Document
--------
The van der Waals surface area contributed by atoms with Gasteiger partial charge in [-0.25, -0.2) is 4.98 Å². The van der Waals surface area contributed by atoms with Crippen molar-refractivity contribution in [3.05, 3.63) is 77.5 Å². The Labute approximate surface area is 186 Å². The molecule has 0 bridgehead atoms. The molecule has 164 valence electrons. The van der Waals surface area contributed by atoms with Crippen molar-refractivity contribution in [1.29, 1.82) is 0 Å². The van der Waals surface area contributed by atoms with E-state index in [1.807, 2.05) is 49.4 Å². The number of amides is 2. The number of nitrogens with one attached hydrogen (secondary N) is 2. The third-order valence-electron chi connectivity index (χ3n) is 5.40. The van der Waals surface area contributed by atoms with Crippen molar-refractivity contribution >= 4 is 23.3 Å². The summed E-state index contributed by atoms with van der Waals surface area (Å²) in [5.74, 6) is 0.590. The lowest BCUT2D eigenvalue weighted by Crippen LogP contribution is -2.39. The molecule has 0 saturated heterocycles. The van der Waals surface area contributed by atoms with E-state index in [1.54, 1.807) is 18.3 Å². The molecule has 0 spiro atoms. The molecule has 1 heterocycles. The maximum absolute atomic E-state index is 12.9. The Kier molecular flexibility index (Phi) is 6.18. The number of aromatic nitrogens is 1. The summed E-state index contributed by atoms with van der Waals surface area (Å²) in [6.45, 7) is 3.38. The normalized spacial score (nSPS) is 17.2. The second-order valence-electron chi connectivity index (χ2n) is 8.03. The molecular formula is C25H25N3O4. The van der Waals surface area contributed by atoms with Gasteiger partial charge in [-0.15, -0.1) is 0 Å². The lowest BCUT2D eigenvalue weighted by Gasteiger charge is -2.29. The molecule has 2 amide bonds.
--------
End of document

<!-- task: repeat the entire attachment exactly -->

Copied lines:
The van der Waals surface area contributed by atoms with Gasteiger partial charge in [-0.25, -0.2) is 4.98 Å². The van der Waals surface area contributed by atoms with Crippen molar-refractivity contribution in [3.05, 3.63) is 77.5 Å². The Labute approximate surface area is 186 Å². The molecule has 0 bridgehead atoms. The molecule has 164 valence electrons. The van der Waals surface area contributed by atoms with Crippen molar-refractivity contribution in [1.29, 1.82) is 0 Å². The van der Waals surface area contributed by atoms with E-state index in [1.807, 2.05) is 49.4 Å². The number of amides is 2. The number of nitrogens with one attached hydrogen (secondary N) is 2. The third-order valence-electron chi connectivity index (χ3n) is 5.40. The van der Waals surface area contributed by atoms with Crippen molar-refractivity contribution >= 4 is 23.3 Å². The summed E-state index contributed by atoms with van der Waals surface area (Å²) in [5.74, 6) is 0.590. The lowest BCUT2D eigenvalue weighted by Crippen LogP contribution is -2.39. The molecule has 0 saturated heterocycles. The van der Waals surface area contributed by atoms with E-state index in [1.54, 1.807) is 18.3 Å². The molecule has 0 spiro atoms. The molecule has 1 heterocycles. The maximum absolute atomic E-state index is 12.9. The Kier molecular flexibility index (Phi) is 6.18. The number of aromatic nitrogens is 1. The summed E-state index contributed by atoms with van der Waals surface area (Å²) in [6.45, 7) is 3.38. The normalized spacial score (nSPS) is 17.2. The second-order valence-electron chi connectivity index (χ2n) is 8.03. The molecular formula is C25H25N3O4. The van der Waals surface area contributed by atoms with Gasteiger partial charge in [-0.15, -0.1) is 0 Å². The lowest BCUT2D eigenvalue weighted by Gasteiger charge is -2.29. The molecule has 2 amide bonds.